It’s a lousy name for the idea that traffic for all legal content on the Internet should be treated equally. In practice, that principle has taken shape in F.C.C. regulations that bar Internet service providers from blocking certain websites or making them download slower or faster than others.
An example of a net neutrality violation would be if Comcast decided to intentionally make streams of Netflix videos buffer while allowing its own streaming service to play seamlessly to its millions of home broadband customers. Another would be if AT&T blocked Facebook Messenger for its wireless customers.
At that December 4th hearing the plaintiffs challenged the F.C.C.’s authority to regulate and control the Internet by classifying broadband Internet as a Title II service which is the same bucket which the F.C.C. regulates telephone services (Communications Act of 1934).  The F.C.C. actually took this action after the same DC Circuit Court’s 2014 vacated the then current Net Neutrality rules.
Also the New York Times reported that Judge David Tatel, who wrote the opinion when the case was last before the DC Circuit Court of Appeals in 2014:
…pointed several times to case history that supports the F.C.C.’s move to regulate broadband services like utilities. He said an opinion by the Supreme Court in 2005 gave the F.C.C. the ability to categorize communications services as it sees fit.
Explaining the argument the New York Times also made these observations:
Telecom and cable firms argue that broadband services are not the same as telephone services and should not be strapped with the same utility-style framework of heavy regulations. They say the F.C.C. illegally put broadband into the same bucket as phone services so the net neutrality rules should be overturned. The agency has argued that it had to reclassify broadband as a utility-like service after the court vacated rules last time and told the agency it was making rules on shaky legal ground.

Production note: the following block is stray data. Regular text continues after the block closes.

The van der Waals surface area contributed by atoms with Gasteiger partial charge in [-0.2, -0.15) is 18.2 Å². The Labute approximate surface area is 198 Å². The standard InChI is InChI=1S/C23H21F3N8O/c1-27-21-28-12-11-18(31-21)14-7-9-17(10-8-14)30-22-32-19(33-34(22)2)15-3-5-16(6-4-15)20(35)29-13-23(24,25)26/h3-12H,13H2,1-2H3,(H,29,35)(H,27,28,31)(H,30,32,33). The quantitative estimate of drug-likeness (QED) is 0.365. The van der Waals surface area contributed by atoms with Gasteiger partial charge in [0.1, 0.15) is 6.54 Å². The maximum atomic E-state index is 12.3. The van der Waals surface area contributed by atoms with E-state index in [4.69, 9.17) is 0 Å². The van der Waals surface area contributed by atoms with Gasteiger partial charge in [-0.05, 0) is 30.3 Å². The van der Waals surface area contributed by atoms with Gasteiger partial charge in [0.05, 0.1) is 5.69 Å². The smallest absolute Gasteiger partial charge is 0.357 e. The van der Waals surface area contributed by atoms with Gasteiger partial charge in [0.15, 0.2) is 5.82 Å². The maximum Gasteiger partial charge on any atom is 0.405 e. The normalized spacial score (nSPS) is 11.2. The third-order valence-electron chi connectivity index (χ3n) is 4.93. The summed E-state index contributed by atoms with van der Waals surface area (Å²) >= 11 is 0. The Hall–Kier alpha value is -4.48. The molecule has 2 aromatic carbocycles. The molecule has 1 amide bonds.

Google is Pro and Con!
Here’s a great irony, in 2013 Wired reported that Google is on both sides of Net Neutrality –as an ISP and as a provider of fiber.  A Kansas City potential customer filed a claim with the F.C.C. that Google would not permit that potential customer to run a server on the Google fiber which Google defended.  So as a fiber provider Google wants limits that are the opposite of what they demand as an ISP.
Watch Out for a Political Change
Only to make things more complicated Net Neutrality is also a very political issue since theF.C.C. has five Commissioners, of whom the Chair is appointed by the US President and whatever party the President hold a majority of three of the five Commissioners’ posts.  So if a Republican is elected President in 2016 then the control of the F.C.C. would shift and it is entirely possible Net Neutrality would morph into something different.
Also for all we know Congress may decide that they know better and revise the F.C.C.’s power and take control over Net Neutrality.
To make a long story short, Net Neutrality may not be resolved by the DC Circuit’s upcoming ruling and remain a complicated legal issue for years to come.